The Food of September: Grapes

With summer coming to an end this month, it’s prime time for the harvest of a popular Arkansas crop:  grapes. They come in endless varieties, colors and sweetness and they’re best sought out at farmers markets across the state.

Arkansas does have an official state grape. It’s the Cynthiana, the oldest North American grape in cultivation today. First identified in 1770, it’s often referred to as the “Cabernet of the Ozarks.” Similar to the Norton grape, the Cynthiana is winter-hardy and highly disease-resistant.  It’s used in deep red wines and is credited with being a great artery de-clogger. Several of our state’s wineries utilize Cynthiana grapes in their wines, particularly Post Familie, Mount Bethel, Chateau Aux Arc and Keel’s Creek
Arkansas is also the oldest grape juice and wine producing state in the southern United States. Two of our wineries, Wiederkehr Wine Cellar and Post Familie Vineyards, started off in 1880 in the Altus region of the state.  September is a great time for a grownup getaway to Arkansas Wine Country, where you can spend a day traveling to five different wineries (four in Altus and one in nearby Paris) and sample prime vintages.
While our state’s wineries grow a good portion of the grapes in this state for wine use, there are also several edible varieties available to just pick up and eat. Dahlem Vineyard in Altus does several varieties of table grapes, including two sorts of grapes sold at this year’s Altus Grape Festival.  Named Mars and Venus, these grapes were delivered and served frozen because of an early table grape crop.  They turned into a surprise hit – cooling off visitors in the 100 degree heat. The Mars varietal is a sturdy and stout grape, while the more delicate and much sweeter Venus variety has more flavor in its peel.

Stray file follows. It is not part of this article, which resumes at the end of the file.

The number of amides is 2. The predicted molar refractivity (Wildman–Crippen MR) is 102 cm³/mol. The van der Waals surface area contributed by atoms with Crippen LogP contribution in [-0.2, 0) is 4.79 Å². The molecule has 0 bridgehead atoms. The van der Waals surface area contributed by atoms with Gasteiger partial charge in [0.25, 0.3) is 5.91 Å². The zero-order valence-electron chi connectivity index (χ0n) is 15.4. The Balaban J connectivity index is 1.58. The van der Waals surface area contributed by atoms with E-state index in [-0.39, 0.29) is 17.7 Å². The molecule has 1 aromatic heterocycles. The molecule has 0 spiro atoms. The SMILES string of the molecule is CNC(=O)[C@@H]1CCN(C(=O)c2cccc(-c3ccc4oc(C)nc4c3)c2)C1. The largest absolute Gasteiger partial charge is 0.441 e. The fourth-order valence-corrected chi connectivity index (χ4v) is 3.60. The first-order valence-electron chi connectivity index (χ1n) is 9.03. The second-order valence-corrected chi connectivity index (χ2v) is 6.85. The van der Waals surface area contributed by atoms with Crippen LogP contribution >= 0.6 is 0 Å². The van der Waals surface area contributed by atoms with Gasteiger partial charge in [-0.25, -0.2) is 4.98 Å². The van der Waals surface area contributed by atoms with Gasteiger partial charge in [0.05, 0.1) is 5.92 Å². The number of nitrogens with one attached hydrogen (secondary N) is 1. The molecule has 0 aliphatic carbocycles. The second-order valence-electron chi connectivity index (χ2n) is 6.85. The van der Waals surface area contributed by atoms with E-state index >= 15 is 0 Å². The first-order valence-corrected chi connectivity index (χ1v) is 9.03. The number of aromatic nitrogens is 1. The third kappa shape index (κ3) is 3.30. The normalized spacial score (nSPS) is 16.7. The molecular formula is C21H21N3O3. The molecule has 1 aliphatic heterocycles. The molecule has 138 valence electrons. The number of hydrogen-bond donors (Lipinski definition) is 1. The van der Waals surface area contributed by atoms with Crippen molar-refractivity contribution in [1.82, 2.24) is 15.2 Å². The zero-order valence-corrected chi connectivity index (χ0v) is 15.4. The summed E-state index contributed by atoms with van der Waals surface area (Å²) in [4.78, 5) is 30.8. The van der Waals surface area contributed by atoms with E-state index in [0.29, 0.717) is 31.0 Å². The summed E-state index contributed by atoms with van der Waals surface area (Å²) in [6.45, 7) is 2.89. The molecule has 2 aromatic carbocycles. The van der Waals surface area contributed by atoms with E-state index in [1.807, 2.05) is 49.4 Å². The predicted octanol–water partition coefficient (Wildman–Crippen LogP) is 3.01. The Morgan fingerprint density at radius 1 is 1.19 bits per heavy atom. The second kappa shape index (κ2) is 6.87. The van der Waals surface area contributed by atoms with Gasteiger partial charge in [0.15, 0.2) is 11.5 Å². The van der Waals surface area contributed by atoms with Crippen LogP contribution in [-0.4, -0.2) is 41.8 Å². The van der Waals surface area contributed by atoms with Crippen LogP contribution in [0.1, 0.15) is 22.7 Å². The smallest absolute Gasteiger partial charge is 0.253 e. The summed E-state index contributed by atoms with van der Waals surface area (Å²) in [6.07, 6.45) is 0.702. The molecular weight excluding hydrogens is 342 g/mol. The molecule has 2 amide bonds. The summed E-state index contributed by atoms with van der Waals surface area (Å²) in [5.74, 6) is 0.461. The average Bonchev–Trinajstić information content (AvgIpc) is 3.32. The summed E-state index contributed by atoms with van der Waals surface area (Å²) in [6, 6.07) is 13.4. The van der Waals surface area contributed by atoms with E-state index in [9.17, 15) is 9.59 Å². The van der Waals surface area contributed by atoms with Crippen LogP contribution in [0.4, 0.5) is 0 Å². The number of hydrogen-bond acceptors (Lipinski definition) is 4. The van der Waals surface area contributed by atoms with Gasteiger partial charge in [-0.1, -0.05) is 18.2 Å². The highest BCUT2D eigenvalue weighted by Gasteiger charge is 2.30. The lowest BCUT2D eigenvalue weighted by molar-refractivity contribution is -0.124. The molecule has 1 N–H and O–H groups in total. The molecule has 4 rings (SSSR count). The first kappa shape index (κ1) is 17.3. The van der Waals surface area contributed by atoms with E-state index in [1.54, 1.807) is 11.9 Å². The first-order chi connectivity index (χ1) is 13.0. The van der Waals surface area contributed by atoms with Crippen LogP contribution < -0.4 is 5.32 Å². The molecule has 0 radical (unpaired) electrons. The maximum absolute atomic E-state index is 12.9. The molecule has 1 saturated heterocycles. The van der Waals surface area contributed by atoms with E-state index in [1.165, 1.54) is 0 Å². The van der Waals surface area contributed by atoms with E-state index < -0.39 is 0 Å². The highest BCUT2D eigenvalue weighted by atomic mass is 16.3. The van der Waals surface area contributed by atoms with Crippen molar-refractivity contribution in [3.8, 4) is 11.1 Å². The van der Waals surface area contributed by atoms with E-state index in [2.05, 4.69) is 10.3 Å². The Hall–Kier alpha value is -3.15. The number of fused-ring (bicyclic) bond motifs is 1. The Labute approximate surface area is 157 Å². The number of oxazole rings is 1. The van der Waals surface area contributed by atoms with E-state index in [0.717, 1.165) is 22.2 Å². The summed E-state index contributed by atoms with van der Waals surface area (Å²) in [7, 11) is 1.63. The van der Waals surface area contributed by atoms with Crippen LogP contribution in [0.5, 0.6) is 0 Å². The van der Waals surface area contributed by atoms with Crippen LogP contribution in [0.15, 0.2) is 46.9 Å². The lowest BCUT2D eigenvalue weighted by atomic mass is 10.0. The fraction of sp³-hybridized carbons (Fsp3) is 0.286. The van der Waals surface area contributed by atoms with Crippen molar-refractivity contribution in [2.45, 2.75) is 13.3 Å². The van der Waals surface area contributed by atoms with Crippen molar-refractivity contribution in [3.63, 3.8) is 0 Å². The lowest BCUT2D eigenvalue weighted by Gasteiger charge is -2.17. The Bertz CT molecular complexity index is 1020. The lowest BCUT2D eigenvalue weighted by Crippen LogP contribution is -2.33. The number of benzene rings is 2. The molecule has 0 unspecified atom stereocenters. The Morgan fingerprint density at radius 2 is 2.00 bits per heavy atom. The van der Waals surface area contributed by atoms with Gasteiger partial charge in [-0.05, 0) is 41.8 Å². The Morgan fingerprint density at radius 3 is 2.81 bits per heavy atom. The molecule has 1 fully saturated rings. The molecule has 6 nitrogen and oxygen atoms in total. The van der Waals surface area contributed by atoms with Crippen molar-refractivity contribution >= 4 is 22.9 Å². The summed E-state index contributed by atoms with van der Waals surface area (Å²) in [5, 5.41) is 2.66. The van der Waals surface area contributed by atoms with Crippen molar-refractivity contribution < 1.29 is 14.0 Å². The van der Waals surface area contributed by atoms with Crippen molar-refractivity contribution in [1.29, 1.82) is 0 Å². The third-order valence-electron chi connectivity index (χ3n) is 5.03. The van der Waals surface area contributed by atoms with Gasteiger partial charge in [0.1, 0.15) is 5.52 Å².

Muscadines are another variety of grape popular in Arkansas. Cultivated since the 16th century in the southeastern portion of the United States, these fat grapes are identified by their thick skin. To eat a muscadine, one usually bites a hole in the skin and sucks out the juice, spitting out the seed. Unless you like the skins like I do.
Muscadines make great jelly, as do grapes in general. There are several jelly and jam manufacturers utilizing Arkansas grapes in their products, such as Little Rock small-market jelly maker Bear Kingdom Vineyard (which grows most of its own grapes and utilizes wine grapes from Post Familie).  House of Webster in Rogers is the largest of the grape and muscadine jelly manufacturers, but you can often find homemade and small-batch muscadine jelly at roadside attractions and such around the state.
Coming up in October, Wiederkehr Wine Cellar celebrates the 49th annual WeinFest at Wiederkehr Village near Altus. The winery’s Swiss heritage is celebrated with food, wine, games and a championship Grape stomp. The event is October 13th. Head here for more information.
Learn more about growing your own grapes with the folks from the University of Arkansas Cooperative Extension Service, including some special Arkansas varietals, here.

Kat Robinson is the communications manager for the Arkansas Department of Parks and Tourism's tourism division. She is a lifelong Arkansawyer with years of residency in Little Rock, Russellville and Jonesboro.

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